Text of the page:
When designing the dungeon, the GM should map it out on sheets of graph paper, showing the rooms, chambers, corridors, stairways, doors, traps, and other features in relation to one another. As the party moves through the dungeon the GM describes to them what they see and, assuming they have light and proper equipment and are not moving too quickly, the players may choose to draw a map of their own based on the GM’s descriptions.

It is important to understand the purpose of the players’ map. The goal is not to create an exact copy of the GM’s map, but to keep a record of which areas are explored and which not, to allow the party to find their way back to the entrance and, on subsequent expeditions, find their way back to where they left off. If the dungeon is small or simple in layout the players may not need a map. Even if the dungeon is larger or more complex, a “trailing map” with lines for corridors and squares for rooms and chambers, maybe with marginal markings showing length or size, is almost always enough. Only in the most labyrinthine of dungeon levels, with rooms and corridors tightly packed together, are players likely to find making a strictly accurate map rewarding.

On such levels an accurate map can help the players deduce the locations of secret rooms, show them when they’re circling back into areas they’ve already explored by a different route, or even alert them to some trick—a teleporter, shifting room or wall, sloping passage, or the like. Parties keeping a trailing map, or no map at all, may miss hidden treasures or not realise they have gone astray until hopelessly lost, but careful mapping might quickly reveal something is amiss, allowing the party to backtrack and correct their course or search for a solution. These areas are the most difficult to map, but also the most rewarding and fun, since mapping this sort of level can lead to tangible positive results.

Many players hate mapping, considering it a fun-killing burden, and these players will often try to get the GM to design simpler dungeons or even to draw the map for them. The OSRIC GM should avoid these “solutions”; play goes quicker if a player maps. Encourage the players to map appropriately—i.e. only when necessary and use a trailing map where possible.

The GM should make mapping easier by giving effective verbal descriptions: quick, accurate, and reporting only what the party actually sees. Visualise the dungeon in your mind. Describe things in distances rather than squares. The players may show you their map and ask if it is correct. Comply only if there is a major error that would be obvious to someone in the dungeon (such as a triangular-shaped room where the party entered via the apex but drew their map as if they’d entered from the base) or if your description was faulty—and in the latter case try to make your descriptions more accurate in future.

In a particularly complicated setup—a room with lots of odd angles, for instance—a quick GM-drawn sketch may be helpful. Do this rarely, and never directly on the players’ map.

The players’ map represents an actual in-game object. If the players at the table are making a map, then a character must also be making one. This has several corollaries: the party must have light (they can only map what they see) and mapping supplies (something to write with and something to write on), they must be moving slowly and methodically (no more than standard exploration speed), and measuring the size of a room takes time (1 turn per 20 × 20 ft area is suggested). Perhaps most importantly, if something happens to the map in-game, it happens to the players’ map as well! If the mapping character dies and his or her body is left behind, if the characters are captured and stripped of their equipment, or if a jet of acid or a green slime destroys the map, the GM should confiscate it. If the party wants backup copies, the players must actually draw them. If the entire party dies in the dungeon, the only way their maps will survive is if copies were left on the surface.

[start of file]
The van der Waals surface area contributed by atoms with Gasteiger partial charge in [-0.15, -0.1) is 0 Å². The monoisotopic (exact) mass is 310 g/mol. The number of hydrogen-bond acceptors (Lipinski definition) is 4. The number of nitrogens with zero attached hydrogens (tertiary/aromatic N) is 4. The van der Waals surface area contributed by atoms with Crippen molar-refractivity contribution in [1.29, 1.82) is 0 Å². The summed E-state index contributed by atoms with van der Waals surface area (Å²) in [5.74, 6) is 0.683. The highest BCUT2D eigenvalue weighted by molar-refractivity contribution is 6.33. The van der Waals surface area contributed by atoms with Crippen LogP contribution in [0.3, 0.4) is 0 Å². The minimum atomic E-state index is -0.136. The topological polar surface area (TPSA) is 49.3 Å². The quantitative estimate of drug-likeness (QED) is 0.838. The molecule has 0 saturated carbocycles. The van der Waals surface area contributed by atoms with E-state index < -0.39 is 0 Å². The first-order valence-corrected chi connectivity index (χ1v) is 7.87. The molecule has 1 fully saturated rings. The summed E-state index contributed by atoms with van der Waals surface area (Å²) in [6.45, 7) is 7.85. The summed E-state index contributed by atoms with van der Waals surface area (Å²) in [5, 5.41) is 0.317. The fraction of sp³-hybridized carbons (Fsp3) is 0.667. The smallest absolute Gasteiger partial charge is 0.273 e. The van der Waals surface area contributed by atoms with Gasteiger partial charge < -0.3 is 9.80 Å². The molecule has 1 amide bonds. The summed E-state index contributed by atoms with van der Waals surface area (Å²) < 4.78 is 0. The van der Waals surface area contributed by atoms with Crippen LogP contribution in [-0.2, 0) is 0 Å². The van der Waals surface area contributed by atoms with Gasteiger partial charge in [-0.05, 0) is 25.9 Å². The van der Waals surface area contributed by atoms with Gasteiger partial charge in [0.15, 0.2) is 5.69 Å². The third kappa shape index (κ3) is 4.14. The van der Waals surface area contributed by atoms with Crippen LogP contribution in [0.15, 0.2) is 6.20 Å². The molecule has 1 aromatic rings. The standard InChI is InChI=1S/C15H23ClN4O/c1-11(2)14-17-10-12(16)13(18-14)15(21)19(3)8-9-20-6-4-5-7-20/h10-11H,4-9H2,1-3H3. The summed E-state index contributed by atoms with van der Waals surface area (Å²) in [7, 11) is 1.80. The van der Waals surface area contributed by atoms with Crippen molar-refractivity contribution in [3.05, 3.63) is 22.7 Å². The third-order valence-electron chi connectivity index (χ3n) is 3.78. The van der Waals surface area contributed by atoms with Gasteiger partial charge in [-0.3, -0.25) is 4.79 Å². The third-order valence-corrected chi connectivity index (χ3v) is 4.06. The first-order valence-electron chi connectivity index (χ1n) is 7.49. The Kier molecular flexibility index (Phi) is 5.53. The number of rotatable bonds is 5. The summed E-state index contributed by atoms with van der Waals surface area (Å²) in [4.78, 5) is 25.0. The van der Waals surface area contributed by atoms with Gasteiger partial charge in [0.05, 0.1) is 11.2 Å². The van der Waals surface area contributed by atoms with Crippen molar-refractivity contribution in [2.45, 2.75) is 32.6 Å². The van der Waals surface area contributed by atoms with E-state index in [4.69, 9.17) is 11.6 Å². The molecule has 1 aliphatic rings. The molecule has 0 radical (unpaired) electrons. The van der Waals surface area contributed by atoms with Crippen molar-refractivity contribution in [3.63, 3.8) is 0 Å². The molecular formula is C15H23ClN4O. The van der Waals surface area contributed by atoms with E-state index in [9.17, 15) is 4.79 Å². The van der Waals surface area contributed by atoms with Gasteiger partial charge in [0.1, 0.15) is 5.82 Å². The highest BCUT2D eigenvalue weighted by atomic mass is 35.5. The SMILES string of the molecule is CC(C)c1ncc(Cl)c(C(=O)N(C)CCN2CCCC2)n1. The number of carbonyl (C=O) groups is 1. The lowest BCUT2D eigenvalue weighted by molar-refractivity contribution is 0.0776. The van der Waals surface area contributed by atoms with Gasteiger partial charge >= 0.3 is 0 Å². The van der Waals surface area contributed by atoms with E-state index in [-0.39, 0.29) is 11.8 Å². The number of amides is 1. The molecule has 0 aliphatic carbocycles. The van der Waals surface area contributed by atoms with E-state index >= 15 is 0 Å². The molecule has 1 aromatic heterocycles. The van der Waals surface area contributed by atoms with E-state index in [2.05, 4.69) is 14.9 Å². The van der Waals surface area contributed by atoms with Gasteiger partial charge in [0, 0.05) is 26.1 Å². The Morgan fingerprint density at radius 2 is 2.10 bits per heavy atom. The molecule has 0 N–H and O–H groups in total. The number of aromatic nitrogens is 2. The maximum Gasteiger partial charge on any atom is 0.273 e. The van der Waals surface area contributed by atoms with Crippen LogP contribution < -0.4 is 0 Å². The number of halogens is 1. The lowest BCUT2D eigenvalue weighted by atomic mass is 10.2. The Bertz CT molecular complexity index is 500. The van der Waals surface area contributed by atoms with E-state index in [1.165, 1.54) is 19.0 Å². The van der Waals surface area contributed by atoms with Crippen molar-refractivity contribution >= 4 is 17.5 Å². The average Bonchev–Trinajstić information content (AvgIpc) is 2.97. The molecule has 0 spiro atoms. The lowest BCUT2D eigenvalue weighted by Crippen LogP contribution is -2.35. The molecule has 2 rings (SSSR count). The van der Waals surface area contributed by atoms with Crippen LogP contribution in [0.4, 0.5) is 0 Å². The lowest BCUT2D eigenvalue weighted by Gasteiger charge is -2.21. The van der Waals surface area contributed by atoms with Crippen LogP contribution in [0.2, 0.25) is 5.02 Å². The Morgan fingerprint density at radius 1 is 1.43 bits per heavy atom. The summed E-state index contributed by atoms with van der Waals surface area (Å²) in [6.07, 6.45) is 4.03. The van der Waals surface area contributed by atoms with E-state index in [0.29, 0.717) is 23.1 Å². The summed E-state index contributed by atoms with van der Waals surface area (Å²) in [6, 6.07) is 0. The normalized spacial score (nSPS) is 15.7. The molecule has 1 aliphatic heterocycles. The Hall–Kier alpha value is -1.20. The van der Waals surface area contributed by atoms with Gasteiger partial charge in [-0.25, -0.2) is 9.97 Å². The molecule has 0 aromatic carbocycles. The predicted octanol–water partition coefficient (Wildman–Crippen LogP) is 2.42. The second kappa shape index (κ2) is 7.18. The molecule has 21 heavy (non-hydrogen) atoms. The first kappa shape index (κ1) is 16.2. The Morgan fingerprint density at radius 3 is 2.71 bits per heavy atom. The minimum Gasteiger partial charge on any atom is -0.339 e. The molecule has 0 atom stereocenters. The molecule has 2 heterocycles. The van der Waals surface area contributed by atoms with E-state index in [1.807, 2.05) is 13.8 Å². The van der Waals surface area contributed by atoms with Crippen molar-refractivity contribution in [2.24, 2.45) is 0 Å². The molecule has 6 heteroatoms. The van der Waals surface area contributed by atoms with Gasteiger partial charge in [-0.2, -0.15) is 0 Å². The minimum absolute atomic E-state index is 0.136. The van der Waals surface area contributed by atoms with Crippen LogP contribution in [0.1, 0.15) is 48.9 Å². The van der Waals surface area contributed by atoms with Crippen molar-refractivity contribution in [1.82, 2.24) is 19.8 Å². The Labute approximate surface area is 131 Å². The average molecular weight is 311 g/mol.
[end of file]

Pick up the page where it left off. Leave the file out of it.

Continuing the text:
Clever GMs will see adventure-creating potential here. Maps are a valuable asset for NPCs as well as PCs; map-buying, selling and trading could be rife, and maps found in treasure hoards potentially more valuable than gold.

Searching for hidden treasure, traps, secret doors, and whatnot: A common activity. Looking for secret doors is a time-consuming process, taking a full turn for each 10 × 10 ft area searched. Even so the chance of success is small: 1 in 6 for most characters, with elves and half-elves having an innate advantage (translating to a 2 in 6 chance). Searching for traps is best done by dwarfs, gnomes, thieves, or assassins—chances for success are as described in Chapter I. A search for traps generally takes 1-4 rounds, but it is also limited to a specific object or small (no more than 5 × 5 ft) location specified by the player: “I search for traps on the door,” “I search for traps on the treasure chest,” “I search the area directly in front of the throne for traps,” etc.

The GM may allow “negotiation-based” searching for secret doors or traps, in which, through careful questioning and described actions, the players may achieve a bonus, or even an automatic success, on a search. For instance, players may tap along a section of wall listening for the echo of a hollow space. If such a space is discovered, the players may describe their attempts to find and trigger the secret door they know is there—perhaps looking for loose or ill-fitting stones, suspicious indentations or cracks, wall-sconces that may turn or pivot, etc. The same approach can work for traps as well.